Literally millions of people have started small businesses during the pandemic. There was time to dream, conceptualize and create, which is nice but also let’s face it: Starting a business is extremely difficult for non-millionaires. It is simply impossible for all these new businesses to succeed financially. The world only needs so many vaginal candles.
At the time, I wondered if the inevitable loss of so many businesses would lead to widespread professional depression. What’s worse than taking a risk and failing? However, it turns out that I was wrong. I’ve talked to people who have tried and failed to follow their dreams and they surprisingly weren’t jaded. To be clear, however, even though the people I spoke with were personally and professionally diverse, they shared a certain level of privilege.
“Blogging has always been on my bucket list, and the pandemic has given me a great opportunity to work on that passion,” Harsh Goyal, a 25-year-old digital marketer in Delhi, tells me. He adopted a puppy during the pandemic, and the ups and downs of raising a dog inspired him to start a dog blog to help other new puppy parents. Sounds cute, right? He really is, but Goyal’s puppy love project soon began to hog all of his time.
“I considered my blog as my full-time job,” Goyal says. It would have been nice if the blog was paying the bills, but it wasn’t, so he had to pull the plug. It sounds like an overall disappointment, but Goyal tells me the lessons he’s learned from his dog blog have boosted his professional skills. “I now feel more comfortable understanding customer pain points and needs,” says Goyal. “Everything that has happened in the last two years feels like a roller coaster ride which I have enjoyed a lot.”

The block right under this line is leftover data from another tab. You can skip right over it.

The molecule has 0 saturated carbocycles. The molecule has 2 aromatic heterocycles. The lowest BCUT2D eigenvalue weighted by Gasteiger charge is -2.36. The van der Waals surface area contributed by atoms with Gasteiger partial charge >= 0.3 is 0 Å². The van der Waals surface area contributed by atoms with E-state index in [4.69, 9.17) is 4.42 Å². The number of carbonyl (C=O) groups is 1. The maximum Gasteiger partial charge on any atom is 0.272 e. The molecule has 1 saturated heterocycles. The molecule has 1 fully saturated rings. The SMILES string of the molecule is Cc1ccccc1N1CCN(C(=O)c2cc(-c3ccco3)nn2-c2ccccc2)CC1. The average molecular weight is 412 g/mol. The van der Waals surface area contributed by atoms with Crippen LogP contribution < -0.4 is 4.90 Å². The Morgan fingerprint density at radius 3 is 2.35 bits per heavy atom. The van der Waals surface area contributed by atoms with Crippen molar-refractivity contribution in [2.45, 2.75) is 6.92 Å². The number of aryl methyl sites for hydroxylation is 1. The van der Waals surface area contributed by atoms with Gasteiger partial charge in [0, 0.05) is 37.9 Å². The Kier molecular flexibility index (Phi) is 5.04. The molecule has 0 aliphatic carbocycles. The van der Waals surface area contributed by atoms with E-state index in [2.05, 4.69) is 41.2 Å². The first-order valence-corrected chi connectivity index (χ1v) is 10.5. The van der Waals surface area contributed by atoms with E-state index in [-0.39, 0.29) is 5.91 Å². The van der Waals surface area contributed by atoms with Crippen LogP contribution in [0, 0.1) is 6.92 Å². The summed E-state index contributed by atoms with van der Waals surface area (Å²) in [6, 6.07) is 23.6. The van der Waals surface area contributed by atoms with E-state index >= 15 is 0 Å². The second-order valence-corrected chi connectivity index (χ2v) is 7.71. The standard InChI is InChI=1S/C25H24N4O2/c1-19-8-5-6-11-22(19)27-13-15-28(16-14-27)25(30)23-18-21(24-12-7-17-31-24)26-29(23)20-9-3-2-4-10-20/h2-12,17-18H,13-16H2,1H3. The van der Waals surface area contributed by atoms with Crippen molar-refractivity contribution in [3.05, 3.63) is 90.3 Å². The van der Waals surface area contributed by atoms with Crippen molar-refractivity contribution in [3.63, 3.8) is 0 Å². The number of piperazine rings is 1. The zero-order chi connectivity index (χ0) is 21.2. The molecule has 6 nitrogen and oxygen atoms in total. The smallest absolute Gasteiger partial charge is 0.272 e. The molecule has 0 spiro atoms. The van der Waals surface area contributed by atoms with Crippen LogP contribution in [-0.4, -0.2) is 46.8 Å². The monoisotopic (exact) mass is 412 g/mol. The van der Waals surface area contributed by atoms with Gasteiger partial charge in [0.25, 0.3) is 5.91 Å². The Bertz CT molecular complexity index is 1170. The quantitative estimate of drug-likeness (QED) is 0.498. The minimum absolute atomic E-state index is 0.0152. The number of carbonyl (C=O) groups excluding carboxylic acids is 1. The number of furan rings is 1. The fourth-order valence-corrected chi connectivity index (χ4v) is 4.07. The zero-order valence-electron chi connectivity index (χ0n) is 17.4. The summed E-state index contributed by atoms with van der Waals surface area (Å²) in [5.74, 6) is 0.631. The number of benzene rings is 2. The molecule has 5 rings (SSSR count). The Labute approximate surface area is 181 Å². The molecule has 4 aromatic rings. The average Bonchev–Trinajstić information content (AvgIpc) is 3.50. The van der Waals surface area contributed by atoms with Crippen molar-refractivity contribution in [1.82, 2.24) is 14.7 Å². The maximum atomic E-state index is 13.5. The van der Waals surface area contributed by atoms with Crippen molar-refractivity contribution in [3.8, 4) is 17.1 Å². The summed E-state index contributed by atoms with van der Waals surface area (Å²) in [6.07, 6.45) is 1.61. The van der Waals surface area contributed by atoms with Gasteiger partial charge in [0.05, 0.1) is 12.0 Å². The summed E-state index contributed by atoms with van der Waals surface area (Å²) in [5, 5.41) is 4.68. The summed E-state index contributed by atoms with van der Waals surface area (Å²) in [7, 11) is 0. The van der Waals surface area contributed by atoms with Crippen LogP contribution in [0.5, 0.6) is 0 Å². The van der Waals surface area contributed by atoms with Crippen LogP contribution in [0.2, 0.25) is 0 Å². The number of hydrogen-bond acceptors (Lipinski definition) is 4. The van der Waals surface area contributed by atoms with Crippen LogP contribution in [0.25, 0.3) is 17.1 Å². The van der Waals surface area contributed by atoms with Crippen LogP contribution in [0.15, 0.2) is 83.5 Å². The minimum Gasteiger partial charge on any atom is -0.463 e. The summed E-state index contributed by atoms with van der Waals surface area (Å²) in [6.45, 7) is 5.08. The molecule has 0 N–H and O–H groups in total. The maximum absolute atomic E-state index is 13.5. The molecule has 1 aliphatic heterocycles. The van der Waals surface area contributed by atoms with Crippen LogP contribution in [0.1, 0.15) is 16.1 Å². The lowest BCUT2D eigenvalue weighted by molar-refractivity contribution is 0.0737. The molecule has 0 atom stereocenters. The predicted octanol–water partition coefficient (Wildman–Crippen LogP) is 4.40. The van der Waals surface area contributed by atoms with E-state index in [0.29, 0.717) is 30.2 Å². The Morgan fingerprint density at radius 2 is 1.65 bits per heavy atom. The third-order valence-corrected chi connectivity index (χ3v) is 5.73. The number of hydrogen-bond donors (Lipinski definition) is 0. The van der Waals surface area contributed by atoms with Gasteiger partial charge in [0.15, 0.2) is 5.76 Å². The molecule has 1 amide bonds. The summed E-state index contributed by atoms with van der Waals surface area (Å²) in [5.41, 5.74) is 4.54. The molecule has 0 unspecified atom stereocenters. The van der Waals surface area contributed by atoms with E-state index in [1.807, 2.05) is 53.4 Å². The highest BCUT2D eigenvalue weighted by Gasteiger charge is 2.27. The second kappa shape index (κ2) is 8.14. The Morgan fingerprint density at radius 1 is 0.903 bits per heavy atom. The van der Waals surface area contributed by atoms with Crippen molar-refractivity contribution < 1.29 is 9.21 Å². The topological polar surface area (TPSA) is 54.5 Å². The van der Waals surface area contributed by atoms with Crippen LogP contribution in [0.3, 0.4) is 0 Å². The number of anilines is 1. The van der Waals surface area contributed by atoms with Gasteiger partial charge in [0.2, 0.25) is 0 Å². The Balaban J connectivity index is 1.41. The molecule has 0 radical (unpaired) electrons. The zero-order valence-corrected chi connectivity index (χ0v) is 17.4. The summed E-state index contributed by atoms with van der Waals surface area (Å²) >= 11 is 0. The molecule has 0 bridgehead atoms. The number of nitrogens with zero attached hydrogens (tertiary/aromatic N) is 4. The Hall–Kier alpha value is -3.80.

Goyal’s inspiring perspective shows what psychologists call “psychological flexibility.” “Psychological flexibility is often the solution to many problems,” says New Jersey-based psychotherapist Alexandra Miller Clark. Clark defines the trait as “being flexible and open to a new plan and seeing it as an adventure”. I mean, yeah, that’s how we all want to approach life, isn’t it? But how?
“Psychological flexibility is often the solution to many problems.”
Well, Clark explains, you become psychologically flexible by doing some of the things Goyal did when his plans didn’t go his way – namely, asking yourself what went right in your life experience, even if that didn’t quite work. turn. Clark recommends practicing this in times of stress by asking yourself some important questions: “Did I enjoy the process, regardless of the outcome? Have I grown in skills and socially and emotionally, or have I increased my relational relationships through this parallel work? She suggests.
More often than not, the people I spoke to for this piece seemed genuinely zen about their failed hustles. Daniella Flores, a 32-year-old software engineer from Missouri, started a goth wedding-themed business during the pandemic. “I tried dropshipping in the gothic wedding niche selling T-shirts and accessories with gothic wedding sayings and artwork – intended for bachelorette parties and weddings – early in the year. pandemic,” they tell me.